INSPECTIONS AND PREVENTIVE MAINTENANCE
Most of us grew up in an era when maintaining our own cars and trucks was a sign of pride in ownership, and we try to carry that over into maintaining our coaches. The task is a bit more daunting, however, with a diesel pusher. At the most, that gas-burning V-8 held only six quarts of oil with a filter. Today’s diesel motorhome engines hold three to five times that amount of oil. The reality of changing one’s own oil involves more than cost. The cost of just the oil will save you some money, although having to find a safe and ecological location for disposing of the waste oil could create problems of its own. In addition, having a professional factory-trained technician maintain your coach could save you a bundle in the long haul.
While you could change the oil, the trained eye of a technician familiar with your chassis could perhaps discover a problem in the making long before it becomes a major headache. Remember, breakdowns do not occur while your coach is parked in your storage lot; they happen on the road. A trained technician might spot the signs of wear, whereas you may not even know what you were seeing if it reached out and bit you.
If you decide to perform your own work, definitely do not use cut-rate filters. Always stick with your engine manufacturer’s recommendations. These recommendations are based on many, many years of experience with long-haul trucks, RVs, and heavy-duty applications. After all, where’s the logic in saving $2 per filter on an engine that could cost you between $10,000 and $20,000 to repair?
Know this: regular inspections pay off! Set up a schedule for inspections. While traveling, you’ll need to do some inspections daily, some weekly, some monthly, and others on different time schedules. In order to keep all the inspections straight in your head, you’ll need an established routine (perhaps even a checklist). When traveling, set a daily routine. Check the engine oil level, but don’t keep adding oil to make it reach the full mark each day. Your engine will find its own “comfort zone” for oil level, so keep the level between the “add” and “full” marks. Don’t forget to check the oil reservoir if your engine is equipped with one. Remember, use only factory-approved oil, which should be the same brand and weight that’s already in the engine.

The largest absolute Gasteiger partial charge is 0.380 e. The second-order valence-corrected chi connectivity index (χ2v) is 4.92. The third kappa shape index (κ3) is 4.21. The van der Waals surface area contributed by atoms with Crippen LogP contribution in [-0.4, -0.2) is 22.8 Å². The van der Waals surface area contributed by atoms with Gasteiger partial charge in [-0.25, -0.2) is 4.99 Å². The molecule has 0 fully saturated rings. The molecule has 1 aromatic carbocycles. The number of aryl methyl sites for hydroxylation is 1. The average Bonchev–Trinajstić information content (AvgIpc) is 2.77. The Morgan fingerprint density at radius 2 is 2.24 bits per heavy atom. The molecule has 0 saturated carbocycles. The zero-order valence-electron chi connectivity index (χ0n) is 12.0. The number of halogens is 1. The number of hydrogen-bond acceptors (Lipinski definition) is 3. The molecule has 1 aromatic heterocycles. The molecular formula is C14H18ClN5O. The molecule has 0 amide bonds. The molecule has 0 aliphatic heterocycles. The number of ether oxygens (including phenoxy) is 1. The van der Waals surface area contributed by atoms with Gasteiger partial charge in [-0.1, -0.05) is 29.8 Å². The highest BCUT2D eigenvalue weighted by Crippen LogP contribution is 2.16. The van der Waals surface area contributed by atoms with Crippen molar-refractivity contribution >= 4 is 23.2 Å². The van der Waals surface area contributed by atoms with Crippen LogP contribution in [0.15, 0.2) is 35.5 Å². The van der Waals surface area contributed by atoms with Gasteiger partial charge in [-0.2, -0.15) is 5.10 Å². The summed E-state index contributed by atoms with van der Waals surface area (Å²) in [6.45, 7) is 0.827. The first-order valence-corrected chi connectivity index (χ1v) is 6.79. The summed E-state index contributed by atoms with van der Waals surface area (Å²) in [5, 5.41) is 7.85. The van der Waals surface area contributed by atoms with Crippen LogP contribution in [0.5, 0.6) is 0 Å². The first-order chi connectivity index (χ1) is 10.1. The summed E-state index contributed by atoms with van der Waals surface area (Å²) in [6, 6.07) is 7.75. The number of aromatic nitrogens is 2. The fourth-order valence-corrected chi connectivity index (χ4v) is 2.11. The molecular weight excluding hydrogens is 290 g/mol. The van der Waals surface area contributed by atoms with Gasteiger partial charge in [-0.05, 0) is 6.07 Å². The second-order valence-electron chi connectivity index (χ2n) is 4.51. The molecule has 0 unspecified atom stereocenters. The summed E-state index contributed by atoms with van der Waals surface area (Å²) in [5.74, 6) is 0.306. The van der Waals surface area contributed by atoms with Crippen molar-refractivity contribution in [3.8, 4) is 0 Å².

Check your air cleaner daily, especially if you are driving in dusty areas. Replace only with the correct factory-approved filter. Check all belts and hoses for checks, cracks, leaks, etc., weekly.
Check your batteries, their connections, and the cables monthly for corrosion. Clean if necessary or, if you don’t feel competent to do this, make a note to have the technician perform this task at your next scheduled maintenance visit.
As little as 10 minutes a day in preventive maintenance will leave you with peace of mind to better enjoy your motorhome.
When it comes to coolants, always stick with your engine manufacturer’s recommendations. Again, these recommendations are based on years of experience with long-haul truckers, and using the wrong product could result in a hefty repair bill.
Supplemental coolant additives (or SCAs) are chemicals (usually molybdates and nitrites) that form an invisible barrier on the surfaces of coolant passages inside the engine. They provide protection from liner pitting, mineral scaling, oil fouling, deposits, rust, and general corrosion. In some engines, they are not needed. In others, they protect the engine against damage due to cavitation (erosion or pitting of the cylinder linings). Check your owners manual to be sure.
Top off the cooling system with distilled water, not tap water. If you’re using extended-life coolant, top off using only extended-life coolant.
Do you need a coolant filter? The short answer is, possibly. It depends on your engine’s design. Coolant filters remove any solids that may appear in the coolant system (a survey found that 40 percent of the used coolant filters checked contained moderate amounts of contaminants, and 10 percent contained heavy contaminant levels). Filters reduce engine wear, corrosion, pitting, and passage obstructions. They reduce scale formation, which maintains a more effective heat transfer, and filters can extend coolant life. It has been found that coolant filters also reduce water pump seal damage and leaks. Check your owners manual to determine whether your engine design incorporates a coolant filter.
If you have more questions, one good way to have them answered is to attend the next FMCA international convention and ask the experts yourself at the diesel owners’ seminars. If the question has to be answered as soon as possible, your owners manual will have a toll-free number for customer service.
10-Minute Preventative Maintenance Inspection
- Check the engine oil level.
- Top off the cooling system.
- Check the air filter.
- Check all belts and hoses for leaks and cracks.
- Check batteries, connections, and cables.
- Check battery cables for corrosion.
Diesel Engine Manufacturers
Caterpillar Inc., C4743
Cummins Inc., C4251
(800) DIESELS (343-7357)
Detroit Diesel, C4620